We must get workforce planning rights says RCM submitting evidence to workforce consultation
Safe maternity care can only be achieved if we get the long-term maternity workforce planning right, says the Royal College of Midwives (RCM). It comes as the RCM submitted its response to a Health Education England (HEE) workforce Call for Evidence. This, says HEE, is to support the development of a ‘long-term strategic framework’ for health and social care workforce planning. The consultation closed on 6 September.
HEE aims to “get as detailed and broad a picture as possible of the future health and care workforce” and “build a workforce with the right skills, knowledge and values for now and the future”.
The RCM says that while the number of births has fallen over recent years, the demands on maternity services remain high because of the increasing complexity of many pregnancies and births. This is driven by more women with raised BMIs, and women having children later. Staffing numbers are simply not keeping pace with these changing demands, says the RCM.
“These demands are not going to go away and It’s so important that we get workforce planning, and their training needs right,” said Sean O’Sullivan, Head of Health and Social Policy at the RCM. “A failure to do this in the past is obvious in the present, with England around 2,000 full-time midwives short of the numbers needed, and a maternity workforce buckling under the weight under the pressures on them.”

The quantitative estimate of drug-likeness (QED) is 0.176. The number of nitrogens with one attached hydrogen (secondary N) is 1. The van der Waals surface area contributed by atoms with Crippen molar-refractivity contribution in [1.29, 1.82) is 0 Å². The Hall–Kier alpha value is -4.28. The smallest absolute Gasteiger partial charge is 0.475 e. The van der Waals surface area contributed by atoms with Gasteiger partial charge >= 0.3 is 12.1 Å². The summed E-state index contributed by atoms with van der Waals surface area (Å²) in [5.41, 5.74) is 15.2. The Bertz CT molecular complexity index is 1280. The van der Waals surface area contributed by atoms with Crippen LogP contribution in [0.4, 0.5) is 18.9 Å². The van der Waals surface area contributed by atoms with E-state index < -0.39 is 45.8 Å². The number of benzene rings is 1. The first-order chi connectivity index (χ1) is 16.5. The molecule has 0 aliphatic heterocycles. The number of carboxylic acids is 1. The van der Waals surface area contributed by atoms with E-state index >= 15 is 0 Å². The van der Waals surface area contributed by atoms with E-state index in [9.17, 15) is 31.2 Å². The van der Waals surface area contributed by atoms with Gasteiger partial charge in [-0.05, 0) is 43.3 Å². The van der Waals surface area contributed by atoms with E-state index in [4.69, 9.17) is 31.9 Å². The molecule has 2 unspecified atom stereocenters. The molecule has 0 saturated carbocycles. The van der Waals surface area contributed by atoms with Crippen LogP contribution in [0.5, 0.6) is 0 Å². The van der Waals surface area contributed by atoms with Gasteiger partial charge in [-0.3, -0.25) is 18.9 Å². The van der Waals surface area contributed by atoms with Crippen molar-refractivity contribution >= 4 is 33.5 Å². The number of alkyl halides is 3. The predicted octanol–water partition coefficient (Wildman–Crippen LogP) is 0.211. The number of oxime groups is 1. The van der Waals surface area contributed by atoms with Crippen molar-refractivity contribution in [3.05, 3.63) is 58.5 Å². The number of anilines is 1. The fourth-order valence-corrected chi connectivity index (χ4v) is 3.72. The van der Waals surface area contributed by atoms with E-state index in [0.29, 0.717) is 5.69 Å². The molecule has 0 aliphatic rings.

Ensuring England has the safest possible maternity services is another pressing issue, says the RCM. Several high-profile reports into poor maternity care over recent years and many services rated by the Care Quality Commission as requiring improvement are driving many safety initiatives and will have a ripple effect for the next 10 to 15 years.
The RCM says that delivering these initiatives and responding to the many reports, reviews and recommendations will place even more demands on the midwifery workforce. This will need activity across a wide range of areas including a significant increase in specialist roles, and improvements in team culture. Services also need more midwifery roles with specialist knowledge and skills in areas of care for women who have traditionally had much poorer outcomes, including Black and Asian women, so that their care and outcomes improve. There must also be more input from services users into shaping maternity services as this is a key to making services safer says the RCM, but this also requires resources and staffing.
The RCM has also called for more funding for maternity services over and above the £95 million recently announced for staffing and training. The House of Commons Health and Social Care Select Committee said that an additional £200-£350 million per year is needed immediately to fund the wider maternity team moving forward, and the RCM supports this call.
“Women and their families deserve, and should get, a maternity service they can trust and that gives them the safest possible care. Its staff also deserve and expect a service that equips them to do this and looks after their wellbeing as well,” said Sean O’Sullivan. “We must see the funding and resources coming into the service now and maintained and adjusted to meet the pressures of the future. Getting this wrong again will only leave us in a similar place in 15 years or so to where we are now, and that cannot be allowed to happen.”